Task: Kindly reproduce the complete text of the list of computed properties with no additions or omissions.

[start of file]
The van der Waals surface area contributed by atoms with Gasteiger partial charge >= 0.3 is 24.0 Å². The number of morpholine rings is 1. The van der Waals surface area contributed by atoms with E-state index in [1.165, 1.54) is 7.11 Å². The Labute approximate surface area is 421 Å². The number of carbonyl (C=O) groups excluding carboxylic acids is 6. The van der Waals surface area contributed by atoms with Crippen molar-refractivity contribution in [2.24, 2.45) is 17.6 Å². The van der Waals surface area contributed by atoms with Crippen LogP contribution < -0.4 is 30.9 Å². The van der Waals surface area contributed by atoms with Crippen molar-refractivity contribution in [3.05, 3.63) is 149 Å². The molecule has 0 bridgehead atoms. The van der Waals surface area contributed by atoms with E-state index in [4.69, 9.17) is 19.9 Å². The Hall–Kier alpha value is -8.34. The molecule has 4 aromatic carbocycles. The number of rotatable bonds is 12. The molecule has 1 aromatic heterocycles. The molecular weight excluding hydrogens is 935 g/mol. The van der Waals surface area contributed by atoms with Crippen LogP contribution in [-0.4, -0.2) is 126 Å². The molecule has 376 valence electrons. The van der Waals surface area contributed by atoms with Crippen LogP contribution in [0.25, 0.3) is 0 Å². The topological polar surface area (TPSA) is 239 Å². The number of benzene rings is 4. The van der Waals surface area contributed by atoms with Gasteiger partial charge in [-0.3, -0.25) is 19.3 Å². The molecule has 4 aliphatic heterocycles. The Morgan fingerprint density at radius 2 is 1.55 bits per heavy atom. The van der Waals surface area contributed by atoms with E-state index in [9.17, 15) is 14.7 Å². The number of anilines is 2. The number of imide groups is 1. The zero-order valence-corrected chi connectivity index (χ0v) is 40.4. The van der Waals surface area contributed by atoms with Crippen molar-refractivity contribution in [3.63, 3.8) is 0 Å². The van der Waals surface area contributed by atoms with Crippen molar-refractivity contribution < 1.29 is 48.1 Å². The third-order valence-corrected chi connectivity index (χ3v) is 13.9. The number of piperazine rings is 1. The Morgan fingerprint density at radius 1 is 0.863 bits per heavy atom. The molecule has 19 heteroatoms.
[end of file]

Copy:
The van der Waals surface area contributed by atoms with Gasteiger partial charge >= 0.3 is 24.0 Å². The number of morpholine rings is 1. The van der Waals surface area contributed by atoms with E-state index in [1.165, 1.54) is 7.11 Å². The Labute approximate surface area is 421 Å². The number of carbonyl (C=O) groups excluding carboxylic acids is 6. The van der Waals surface area contributed by atoms with Crippen molar-refractivity contribution in [2.24, 2.45) is 17.6 Å². The van der Waals surface area contributed by atoms with Crippen LogP contribution < -0.4 is 30.9 Å². The van der Waals surface area contributed by atoms with Crippen molar-refractivity contribution in [3.05, 3.63) is 149 Å². The molecule has 0 bridgehead atoms. The van der Waals surface area contributed by atoms with E-state index in [4.69, 9.17) is 19.9 Å². The Hall–Kier alpha value is -8.34. The molecule has 4 aromatic carbocycles. The number of rotatable bonds is 12. The molecule has 1 aromatic heterocycles. The molecular weight excluding hydrogens is 935 g/mol. The van der Waals surface area contributed by atoms with Crippen LogP contribution in [-0.4, -0.2) is 126 Å². The molecule has 376 valence electrons. The van der Waals surface area contributed by atoms with Crippen LogP contribution in [0.25, 0.3) is 0 Å². The topological polar surface area (TPSA) is 239 Å². The number of benzene rings is 4. The van der Waals surface area contributed by atoms with Gasteiger partial charge in [-0.3, -0.25) is 19.3 Å². The molecule has 4 aliphatic heterocycles. The Morgan fingerprint density at radius 2 is 1.55 bits per heavy atom. The van der Waals surface area contributed by atoms with E-state index in [9.17, 15) is 14.7 Å². The number of anilines is 2. The number of imide groups is 1. The zero-order valence-corrected chi connectivity index (χ0v) is 40.4. The van der Waals surface area contributed by atoms with Crippen molar-refractivity contribution in [3.63, 3.8) is 0 Å². The van der Waals surface area contributed by atoms with Crippen molar-refractivity contribution < 1.29 is 48.1 Å². The third-order valence-corrected chi connectivity index (χ3v) is 13.9. The number of piperazine rings is 1. The Morgan fingerprint density at radius 1 is 0.863 bits per heavy atom. The molecule has 19 heteroatoms.